Many communities have different types or levels of membership.[ citation needed ] Typically, intentional communities have a selection process which starts with someone interested in the community coming for a visit. Often prospective community members are interviewed by a selection committee of the community or in some cases by everyone in the community. Many communities have a "provisional membership" period. After a visitor has been accepted, a new member is "provisional" until they have stayed for some period (often six months or a year) and then the community re-evaluates their membership. Generally, after the provisional member has been accepted, they become a full member. In many communities, the voting privileges or community benefits for provisional members are less than those for full members.[ citation needed ]

Christian intentional communities are usually composed of those wanting to emulate the practices of the earliest believers. Using the biblical book of Acts (and, often, the Sermon on the Mount) as a model, members of these communities strive for a practical working out of their individual faith in a corporate context. [7] These Christian intentional communities try to live out the teachings of the New Testament and practice lives of compassion and hospitality. [8] Communities such as the Simple Way, the Bruderhof and Rutba House would fall into this category. These communities, despite strict membership criteria, are open to visitors and not reclusive in the way that certain intentional communities are. [9]

A survey in the 1995 edition of the "Communities Directory", published by Fellowship for Intentional Community (FIC), reported that 54 percent of the communities choosing to list themselves were rural, 28 percent were urban, 10 percent had both rural and urban sites, and 8 percent did not specify. [10]

Type of governance

The most common form of governance in intentional communities is democratic (64 percent), with decisions made by some form of consensus decision-making or voting. A hierarchical or authoritarian structure governs 9 percent of communities, 11 percent are a combination of democratic and hierarchical structure, and 16 percent do not specify. [10] Many communities which were initially led by an individual or small group have changed in recent years to a more democratic form of governance.[ citation needed ]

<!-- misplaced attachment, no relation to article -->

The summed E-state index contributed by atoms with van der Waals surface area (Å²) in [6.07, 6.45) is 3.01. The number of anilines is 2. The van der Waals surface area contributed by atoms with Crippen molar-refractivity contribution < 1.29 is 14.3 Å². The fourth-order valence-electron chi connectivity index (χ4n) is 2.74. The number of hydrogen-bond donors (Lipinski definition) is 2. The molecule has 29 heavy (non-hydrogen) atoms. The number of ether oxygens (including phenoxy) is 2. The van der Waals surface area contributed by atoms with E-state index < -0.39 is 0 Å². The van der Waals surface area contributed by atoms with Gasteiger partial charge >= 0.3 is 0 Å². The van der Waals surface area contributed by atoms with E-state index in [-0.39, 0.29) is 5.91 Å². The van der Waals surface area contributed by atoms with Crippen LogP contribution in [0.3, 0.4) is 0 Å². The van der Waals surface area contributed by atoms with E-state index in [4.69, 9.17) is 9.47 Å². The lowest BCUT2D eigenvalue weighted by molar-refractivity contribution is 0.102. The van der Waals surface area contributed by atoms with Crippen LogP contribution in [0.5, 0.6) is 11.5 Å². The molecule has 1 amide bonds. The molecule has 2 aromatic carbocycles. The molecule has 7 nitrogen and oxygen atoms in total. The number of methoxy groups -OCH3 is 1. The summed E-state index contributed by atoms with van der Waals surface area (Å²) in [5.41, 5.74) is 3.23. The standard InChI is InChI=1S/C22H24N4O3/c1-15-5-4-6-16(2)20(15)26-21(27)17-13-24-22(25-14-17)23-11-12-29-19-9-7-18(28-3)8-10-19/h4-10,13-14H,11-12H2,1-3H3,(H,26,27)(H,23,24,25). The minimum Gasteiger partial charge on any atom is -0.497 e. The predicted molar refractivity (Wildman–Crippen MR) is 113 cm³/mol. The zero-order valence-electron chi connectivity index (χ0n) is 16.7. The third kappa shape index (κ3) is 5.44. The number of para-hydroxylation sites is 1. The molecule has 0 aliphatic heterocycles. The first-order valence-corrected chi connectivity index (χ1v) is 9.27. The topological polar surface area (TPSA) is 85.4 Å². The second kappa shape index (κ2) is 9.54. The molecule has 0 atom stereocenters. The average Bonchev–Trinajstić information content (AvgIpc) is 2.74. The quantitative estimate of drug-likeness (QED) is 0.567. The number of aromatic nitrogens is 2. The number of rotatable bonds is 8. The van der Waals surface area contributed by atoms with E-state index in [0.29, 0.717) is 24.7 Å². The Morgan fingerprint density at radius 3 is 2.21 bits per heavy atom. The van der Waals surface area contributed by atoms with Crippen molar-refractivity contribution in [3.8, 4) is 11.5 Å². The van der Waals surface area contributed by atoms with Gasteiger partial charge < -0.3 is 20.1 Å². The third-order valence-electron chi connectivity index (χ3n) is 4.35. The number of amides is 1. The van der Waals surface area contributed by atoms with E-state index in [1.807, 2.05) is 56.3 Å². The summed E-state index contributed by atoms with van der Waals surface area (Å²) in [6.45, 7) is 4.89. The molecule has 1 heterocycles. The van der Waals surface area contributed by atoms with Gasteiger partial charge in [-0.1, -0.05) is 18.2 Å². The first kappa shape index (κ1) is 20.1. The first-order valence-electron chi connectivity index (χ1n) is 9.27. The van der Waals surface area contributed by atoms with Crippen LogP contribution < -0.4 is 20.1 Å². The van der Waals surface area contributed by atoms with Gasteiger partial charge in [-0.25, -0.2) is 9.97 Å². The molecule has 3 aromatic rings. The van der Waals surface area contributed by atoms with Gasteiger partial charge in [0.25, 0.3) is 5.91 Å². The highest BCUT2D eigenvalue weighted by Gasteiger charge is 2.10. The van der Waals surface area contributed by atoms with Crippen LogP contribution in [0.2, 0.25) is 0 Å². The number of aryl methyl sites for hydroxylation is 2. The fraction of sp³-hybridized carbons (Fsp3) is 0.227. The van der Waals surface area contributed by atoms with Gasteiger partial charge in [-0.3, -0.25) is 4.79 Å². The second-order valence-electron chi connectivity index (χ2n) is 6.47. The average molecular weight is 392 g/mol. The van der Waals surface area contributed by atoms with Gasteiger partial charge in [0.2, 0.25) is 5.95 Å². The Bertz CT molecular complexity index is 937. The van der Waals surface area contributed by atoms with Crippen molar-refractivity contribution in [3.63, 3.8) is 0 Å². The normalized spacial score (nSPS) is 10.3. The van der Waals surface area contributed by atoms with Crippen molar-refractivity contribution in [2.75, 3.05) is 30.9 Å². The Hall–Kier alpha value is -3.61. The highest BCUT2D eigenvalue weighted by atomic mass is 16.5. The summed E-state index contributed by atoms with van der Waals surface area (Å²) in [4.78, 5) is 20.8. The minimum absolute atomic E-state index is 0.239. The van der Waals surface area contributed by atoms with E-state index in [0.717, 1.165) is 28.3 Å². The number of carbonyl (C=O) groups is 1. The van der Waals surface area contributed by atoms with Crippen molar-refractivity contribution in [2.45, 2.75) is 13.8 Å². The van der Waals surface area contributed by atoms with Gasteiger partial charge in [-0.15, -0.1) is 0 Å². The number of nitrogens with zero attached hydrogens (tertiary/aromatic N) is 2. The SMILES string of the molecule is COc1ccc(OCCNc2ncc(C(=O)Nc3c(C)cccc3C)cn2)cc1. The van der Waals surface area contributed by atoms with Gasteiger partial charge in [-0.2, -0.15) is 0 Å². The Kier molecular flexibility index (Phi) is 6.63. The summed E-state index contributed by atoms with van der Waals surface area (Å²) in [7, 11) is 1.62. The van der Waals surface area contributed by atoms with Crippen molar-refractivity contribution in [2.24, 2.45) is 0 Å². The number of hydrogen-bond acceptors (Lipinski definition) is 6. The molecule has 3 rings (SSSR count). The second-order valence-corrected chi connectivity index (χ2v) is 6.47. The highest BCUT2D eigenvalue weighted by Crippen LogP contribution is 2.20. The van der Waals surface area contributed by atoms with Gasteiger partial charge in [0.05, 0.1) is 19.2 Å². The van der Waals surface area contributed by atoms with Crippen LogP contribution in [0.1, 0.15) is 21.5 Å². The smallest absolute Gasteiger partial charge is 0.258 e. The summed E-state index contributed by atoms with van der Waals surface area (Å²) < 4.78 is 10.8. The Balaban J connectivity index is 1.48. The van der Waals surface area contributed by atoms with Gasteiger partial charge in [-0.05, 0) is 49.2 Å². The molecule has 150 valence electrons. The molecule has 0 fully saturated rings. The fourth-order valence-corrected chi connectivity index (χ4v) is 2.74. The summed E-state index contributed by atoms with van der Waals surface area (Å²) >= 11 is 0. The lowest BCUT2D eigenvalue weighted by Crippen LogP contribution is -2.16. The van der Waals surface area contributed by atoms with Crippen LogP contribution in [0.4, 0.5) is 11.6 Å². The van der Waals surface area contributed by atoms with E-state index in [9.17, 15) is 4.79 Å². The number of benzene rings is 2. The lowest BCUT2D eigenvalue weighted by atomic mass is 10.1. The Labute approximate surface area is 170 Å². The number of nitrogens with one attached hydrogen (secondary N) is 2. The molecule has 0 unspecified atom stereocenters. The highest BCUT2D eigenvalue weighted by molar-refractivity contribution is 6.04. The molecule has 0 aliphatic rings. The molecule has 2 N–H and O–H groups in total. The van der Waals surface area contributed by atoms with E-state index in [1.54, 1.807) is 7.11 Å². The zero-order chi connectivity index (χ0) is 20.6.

See also

Related Research Articles

Ecovillage

An ecovillage is a traditional or intentional community with the goal of becoming more socially, culturally, economically, and/or ecologically sustainable. An ecovillage strives to produce the least possible negative impact on the natural environment through intentional physical design and resident behavior choices. It is consciously designed through locally owned, participatory processes to regenerate and restore its social and natural environments. Most range from a population of 50 to 250 individuals, although some are smaller, and traditional ecovillages are often much larger. Larger ecovillages often exist as networks of smaller sub-communities. Some ecovillages have grown through like-minded individuals, families, or other small groups—who are not members, at least at the outset—settling on the ecovillage's periphery and participating de facto in the community.

Simple living Simplified, minimalistic lifestyle

Simple living encompasses a number of different voluntary practices to simplify one's lifestyle. These may include, for example, reducing one's possessions, generally referred to as minimalism, or increasing self-sufficiency. Simple living may be characterized by individuals being satisfied with what they have rather than want. Although asceticism generally promotes living simply and refraining from luxury and indulgence, not all proponents of simple living are ascetics. Simple living is distinct from those living in forced poverty, as it is a voluntary lifestyle choice.